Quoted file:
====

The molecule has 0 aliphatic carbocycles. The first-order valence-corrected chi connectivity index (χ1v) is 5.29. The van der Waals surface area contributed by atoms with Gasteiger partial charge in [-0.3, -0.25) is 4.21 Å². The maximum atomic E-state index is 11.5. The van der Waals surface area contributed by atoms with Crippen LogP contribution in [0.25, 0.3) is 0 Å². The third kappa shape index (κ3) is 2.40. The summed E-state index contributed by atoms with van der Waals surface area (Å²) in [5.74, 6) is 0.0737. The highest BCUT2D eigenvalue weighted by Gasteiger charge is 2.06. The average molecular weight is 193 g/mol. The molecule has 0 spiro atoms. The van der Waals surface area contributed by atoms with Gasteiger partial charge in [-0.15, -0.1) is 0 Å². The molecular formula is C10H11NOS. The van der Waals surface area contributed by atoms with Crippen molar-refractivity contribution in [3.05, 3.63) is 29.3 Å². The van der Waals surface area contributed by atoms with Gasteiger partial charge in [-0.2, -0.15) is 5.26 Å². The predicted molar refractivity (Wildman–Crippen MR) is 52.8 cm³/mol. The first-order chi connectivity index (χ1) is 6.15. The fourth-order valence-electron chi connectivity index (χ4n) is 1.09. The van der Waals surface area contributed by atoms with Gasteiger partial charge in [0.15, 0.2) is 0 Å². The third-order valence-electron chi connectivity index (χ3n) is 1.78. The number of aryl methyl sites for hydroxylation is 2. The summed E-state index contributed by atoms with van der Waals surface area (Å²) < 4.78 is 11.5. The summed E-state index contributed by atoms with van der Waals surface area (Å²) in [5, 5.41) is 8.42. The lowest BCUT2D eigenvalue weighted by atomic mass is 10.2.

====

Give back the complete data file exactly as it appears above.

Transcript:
The molecule has 0 aliphatic carbocycles. The first-order valence-corrected chi connectivity index (χ1v) is 5.29. The van der Waals surface area contributed by atoms with Gasteiger partial charge in [-0.3, -0.25) is 4.21 Å². The maximum atomic E-state index is 11.5. The van der Waals surface area contributed by atoms with Crippen LogP contribution in [0.25, 0.3) is 0 Å². The third kappa shape index (κ3) is 2.40. The summed E-state index contributed by atoms with van der Waals surface area (Å²) in [5.74, 6) is 0.0737. The highest BCUT2D eigenvalue weighted by Gasteiger charge is 2.06. The average molecular weight is 193 g/mol. The molecule has 0 spiro atoms. The van der Waals surface area contributed by atoms with Gasteiger partial charge in [-0.15, -0.1) is 0 Å². The molecular formula is C10H11NOS. The van der Waals surface area contributed by atoms with Crippen molar-refractivity contribution in [3.05, 3.63) is 29.3 Å². The van der Waals surface area contributed by atoms with Gasteiger partial charge in [-0.2, -0.15) is 5.26 Å². The predicted molar refractivity (Wildman–Crippen MR) is 52.8 cm³/mol. The first-order chi connectivity index (χ1) is 6.15. The fourth-order valence-electron chi connectivity index (χ4n) is 1.09. The van der Waals surface area contributed by atoms with Gasteiger partial charge in [0.15, 0.2) is 0 Å². The third-order valence-electron chi connectivity index (χ3n) is 1.78. The number of aryl methyl sites for hydroxylation is 2. The summed E-state index contributed by atoms with van der Waals surface area (Å²) < 4.78 is 11.5. The summed E-state index contributed by atoms with van der Waals surface area (Å²) in [5, 5.41) is 8.42. The lowest BCUT2D eigenvalue weighted by atomic mass is 10.2.